Five paparazzi stood outside Jerusalem’s David’s Citadel Hotel on Monday, awaiting the arrival of reality television superstar Kim Kardashian and her famous singer-designer husband, Kanye West. None of the photographers had yet spotted their entourage, which also included the couple’s 22-month-old daughter, North, and Kardashian’s sister Khloe.
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Some of those waiting commented that the high-profile American visitors were going to Jerusalem's Old City, and one mentioned a seaside apartment that Khloe was buying in Tel Aviv, but none of them sounded particularly excited. The same was true for the security guard at the entrance to the hotel, who was barring anyone who was not a guest from going inside.
One Jerusalem resident, Sara Hai, who was passing by, waited along with the paparazzi to see whether Kardashian would appear and say hello to those outside.
“She’s famous for nothing. She’s not a singer and not an actress,” said Hai, but she was excited nonetheless. And Hai was even familiar with particulars about the family and the star of their reality show, “Keeping Up with the Kardashians,” about their father, Robert, who died in 2003 and gained prominence as the lawyer and personal friend of football star O.J. Simpson, and about other relatives who appeared on the show, which has been on the air since 2007. The show transformed the Kardashian family into a television empire and has spawned spin-offs.
“They are living it up,” Hai said. “They’ve had it lucky.”
Since David's Citadel was closed to the media, most of the press was waiting for the celebrities' entourage in the Old City, where rumors circulated that, like all famous foreign tourists, the visitors would go to the Western Wall and the Church of the Holy Sepulchre. In the Western Wall Plaza, there were families celebrating bar mitzvahs and American Jewish tourists who had not heard about the imminent arrival and were excited by the news.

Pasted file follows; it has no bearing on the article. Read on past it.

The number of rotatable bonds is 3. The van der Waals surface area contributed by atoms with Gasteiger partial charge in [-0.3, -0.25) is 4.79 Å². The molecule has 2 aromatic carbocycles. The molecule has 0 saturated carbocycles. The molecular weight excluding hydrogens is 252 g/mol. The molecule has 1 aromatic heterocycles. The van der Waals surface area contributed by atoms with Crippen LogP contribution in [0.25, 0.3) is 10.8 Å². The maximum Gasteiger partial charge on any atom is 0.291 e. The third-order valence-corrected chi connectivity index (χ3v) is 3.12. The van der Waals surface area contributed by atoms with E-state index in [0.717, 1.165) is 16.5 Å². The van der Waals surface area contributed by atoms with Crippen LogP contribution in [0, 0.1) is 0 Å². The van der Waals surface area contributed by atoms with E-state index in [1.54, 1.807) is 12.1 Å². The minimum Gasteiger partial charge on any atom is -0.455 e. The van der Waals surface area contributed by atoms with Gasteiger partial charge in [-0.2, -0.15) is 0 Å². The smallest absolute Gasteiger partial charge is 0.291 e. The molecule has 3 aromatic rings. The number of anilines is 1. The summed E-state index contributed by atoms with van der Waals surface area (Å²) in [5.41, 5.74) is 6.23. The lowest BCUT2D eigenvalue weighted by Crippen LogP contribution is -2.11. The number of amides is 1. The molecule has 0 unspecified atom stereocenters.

Surprisingly, almost everyone seemed to know who Kim and Kanye were, but no one could explain why the Kardashian family was famous. Nevertheless, the day provided an usual encounter between the historical and emotional setting of the Old City, and the world of reality show stardom. Admittedly some people, however, had other concerns and couldn’t care less about the superstars, even if the West and Kardashian duo does have tens of millions of Twitter followers.
The quest for scraps of information about the famous visitors led to the Armenian Quarter: There it became clear that the real aim of the visit was the baptism of Kim and Kanye’s almost-2-year-old daughter, North. If the visit provided any extra, added value, it was in highlighting this quarter and its spacious 12th-century Cathedral of St. James, a spot that most Old City tourists never visit.
But on Monday, things were bustling there, even on the street leading to the cathedral. Groups of young people rushed toward it, along with police officers, leaving Border Police and a number of tourists wondering what was going on. Paparazzi and TV crews had already positioned themselves outside the church, along with people with selfie sticks and teenage girls who screamed every time a luxury car went by.
“It’s good they’re coming,” said an older woman who wasn’t really familiar with the celebrity family. “I assume it’s because of the 100th anniversary of the Armenian genocide,” she added, referring to the World War I-era massacre of Armenians by the Ottoman Empire.